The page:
- Check the water daily and change it every week.
- Wait for roots to grow from the base of the stem.
- Transplant it into the soil.
2. Potting Method
Learning how to propagate spider plants using the potting method is great for getting more of these beautiful plants in your home.
Here’s what you need to do.
- To start, fill a 6-inch pot with soil containing perlite, vermiculite, or both, which will help the soil drain well. You can use regular potting soil if you don’t have any of those materials.
- Next, take a 4-inch piece of stem from your mother plant.
- The bottom of it should have at least two sets of leaves growing from it, and cut off all but one set of leaves. Then place the cutting into the potting mix so that its base is buried about halfway down in the soil mix.
- Water gently until water runs out through the drainage holes in the bottom of your container about 1/4 inch. Then cover with plastic wrap or place a clear glass overtop so that light doesn’t hit directly on top of your cutting for at least three weeks while it grows roots back down into new soil.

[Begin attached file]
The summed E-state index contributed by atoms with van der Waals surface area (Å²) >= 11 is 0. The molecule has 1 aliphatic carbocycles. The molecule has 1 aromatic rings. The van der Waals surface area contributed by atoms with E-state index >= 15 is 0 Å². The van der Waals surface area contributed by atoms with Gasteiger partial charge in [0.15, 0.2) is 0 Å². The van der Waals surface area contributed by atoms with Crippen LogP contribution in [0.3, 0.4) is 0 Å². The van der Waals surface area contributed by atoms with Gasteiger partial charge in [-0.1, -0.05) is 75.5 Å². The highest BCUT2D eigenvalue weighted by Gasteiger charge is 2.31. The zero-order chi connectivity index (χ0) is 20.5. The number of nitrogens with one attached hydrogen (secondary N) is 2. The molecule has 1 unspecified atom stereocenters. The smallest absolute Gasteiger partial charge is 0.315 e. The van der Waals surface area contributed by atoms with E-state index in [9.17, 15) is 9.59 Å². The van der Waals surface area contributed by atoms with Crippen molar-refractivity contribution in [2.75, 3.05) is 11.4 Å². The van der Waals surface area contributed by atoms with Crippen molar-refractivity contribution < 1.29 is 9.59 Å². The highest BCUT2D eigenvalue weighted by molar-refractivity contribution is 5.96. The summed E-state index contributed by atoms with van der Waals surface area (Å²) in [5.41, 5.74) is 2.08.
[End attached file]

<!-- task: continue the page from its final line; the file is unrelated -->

Tips for propagating spider plants
Spider plants are a great choice for beginners and experts alike. They’re easy to grow, can be propagated in many different ways, and are tough as nails!
Whether you’re just starting out with your spider plant propagation or you’ve been at it for years, there’s always something new to learn about how to get the most out of your plants.
Here are some tips for getting started.
Repotting is important for the health of your plant. It helps prevent root rot and keeps them from becoming too big for their pots. If you notice that your plant has started growing out of its pot, it’s time to repot it.
- You don’t need to worry about pruning your spider plant if you want more shoots or leaves.
They’ll just keep growing back! But if you want more flowers or fruit, then pruning can help encourage them by promoting new growth at the tip of each stem. Just cut off the shoot when it reaches 5 cm long and leave only one leaf on each stem.